[Excunt. || This ruffian hath botch'd up, that thou thereby
May'st smile at this : thou shalt not choose but go;
Do not deny: Beshrew his soul for me,
He started one poor heart of mine in thee.
Seb. What relish is in this ? how runs the stream?
Let fancy still my sense in Lethe steep;
If it be thus to dream, still let me sleep!
Oli. Nay, come, I proythee : 'Would, thou'dst be you?
ruld by me! Scb. Go to, go to, thou art a foolish fellow;
Seb. Madam, I will.
Oli. Let me be clear of thee.
0, say so, and so be! [Exeunt. Clo. Well held out, i'faith! No, I do not know you ;
SCENE 11.- A Room in Olivia's House. Enter Ma nor I am not sent to you by my lady, to bid you come
ria and Clown. * speak with her; nor your name is not master Cesario ;
Mar. Nay, I pr’ythee, put on this gown, and this nor this is not my nose neither.-Nothing, that is so,
beard ; make him believe, thou art sir Topas the euis so. Seb. I prythee. vent thy folly somewhere else ;
rate ; do it quickly: I'll call sir Toby the whilst. Thou know'st not me.
(Ex it Maria.
Clo. Well, I'll put it on, and I will dissemble mysell Clo. Vent my folly! He has heard that word of some
int; and I would I were the first that ever dissembled great man, and now applies it to a fool. Vent my fol
in such a gown. I am not fat enough to become the ly! I am afraid this great lubber, the world, will prove
function well; nor lean enough to be thought a good a cockney.-1 prythee now, ungird thy strangeness,
student : but to be said, an honest man, and a good and tell me what I shall vent to my lady ; Shall I vent
house-keeper, goes as fairly, as to say, a careful man, to her, that thou art coming?
and a great scholar. The competitors enter. Seb. I proythee, foolish Greek, depart from me ; There's money for thee; if you tarry longer,
Enter Sir Toby Belch and Maria. I shall give worse payment.
Sir T. Jove bless thee, master parson. Clo. By my troth, thou hast an open band :-These
Clo. Bonos dies, sir Toby: for as the old hermit of wise men, that give fools money, get themselves a Prague, that never saw pen and ink, very wittily said good report after fourteen years' purchase.
to a niece of king Gorboduc, That, that is, is : so I, be
ing inaster parson, am master parson : For what is Enter Sir Andrew, Sir Toby, and Fabian.
that, but that? and is, but is? Sir A. Now, sir, have I met you again? there's for Sir T. To him, sir Topas. you. [Striking Seb. Clo. What, hoa, I say,
Peace in this prison ! Seb. Why, there's for thee, and there, and there: Sir T. The knave counterfeits well; a good knave. Are all the people mad? [Beating Sir And. Mal. (in an inner chamber.] Who calls there?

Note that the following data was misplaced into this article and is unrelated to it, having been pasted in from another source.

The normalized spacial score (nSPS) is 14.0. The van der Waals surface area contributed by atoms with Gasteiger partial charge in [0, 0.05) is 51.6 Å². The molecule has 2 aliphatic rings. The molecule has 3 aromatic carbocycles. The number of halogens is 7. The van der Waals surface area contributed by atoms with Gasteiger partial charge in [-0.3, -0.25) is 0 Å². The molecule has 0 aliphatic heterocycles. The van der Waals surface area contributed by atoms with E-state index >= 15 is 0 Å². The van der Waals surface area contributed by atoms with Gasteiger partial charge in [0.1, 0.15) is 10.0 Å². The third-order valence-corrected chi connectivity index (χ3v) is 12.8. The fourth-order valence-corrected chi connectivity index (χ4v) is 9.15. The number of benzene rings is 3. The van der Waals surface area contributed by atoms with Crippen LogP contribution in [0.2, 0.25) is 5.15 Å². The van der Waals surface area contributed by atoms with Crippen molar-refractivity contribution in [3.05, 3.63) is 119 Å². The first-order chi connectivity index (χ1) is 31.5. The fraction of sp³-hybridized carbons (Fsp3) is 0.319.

Sir T. Hold, sir, or I'll throw your dagger o'er the Clo. Sir Topas, the curate, who comes to visit Malhouse.
volio the lunatic. Clo. This will I tell my lady straight : I would not Mal. Sir Topas, sir Topas, good sir Topas, go to say be in some of your coats for two-pence. [E.xit Clo. | lady.
Sir T. Come on, sir ; hold. [Holding Seb. Clo. Out, hyperbolical fiend! how vexest thou this
Sir A. Nay, let him alone, I'll go another way to man? talkest thou nothing but of ladies? work with him ; I'll have an action of battery against Sir T. Well said, master parson. him, if there be any law in Illyria: though I struck Mal. Sir Topas, never was man thus wronged : good him first, yet it's no matter for that.
sir Topas, do not think I am mad ; they have laid me Seb. Let go thy hand.
here in hideous darkness. Sir T. Come, sir, I will not let you go. Come, my Clo. Fie, thou dishonest Sathan! I call thee by the young soldier, put up your iron : you are well fleshed ; most modest terms; for I am one of those gentle ones, come on.
that will use the devil himself with courtesy: Say'st Sel. I will be free from thee. What wouldst thou thou, that house is dark ?
Mal. As hell, sir Topas. If thou dar'st tempt me further, draw thy sword. Clo. Why, it hath bay-windows transparent as lur
[Draws. | ricadoes, and the clear stones towards the south-north Sir T. What, what? Nay, then I must have an are as lustrous as ebony; and yet complainest thou of ounce or two of this malapert blood from you. obstruction?
[Draws. Mal. I am not mad, sir Topas; I say to you, this Enter Olivia.
house is dark. Oli. Hold, Toby; on thy life, I charge thee, hold. Clo. Madman, thou errest: I say, there is no darkSir T. Madam?
ness, but ignorance; in which thou art more puzzled, Oli. Will it be ever thus ? Ungracious wretch, than the Egyptians in their fog. Fit for the mountains, and the barbarous caves,
Mal. I say, this house is as dark as ignoranee, though Where manners ne'er were preach'd ! out of my sight! || ignorance were as dark as liell ; and I say, there was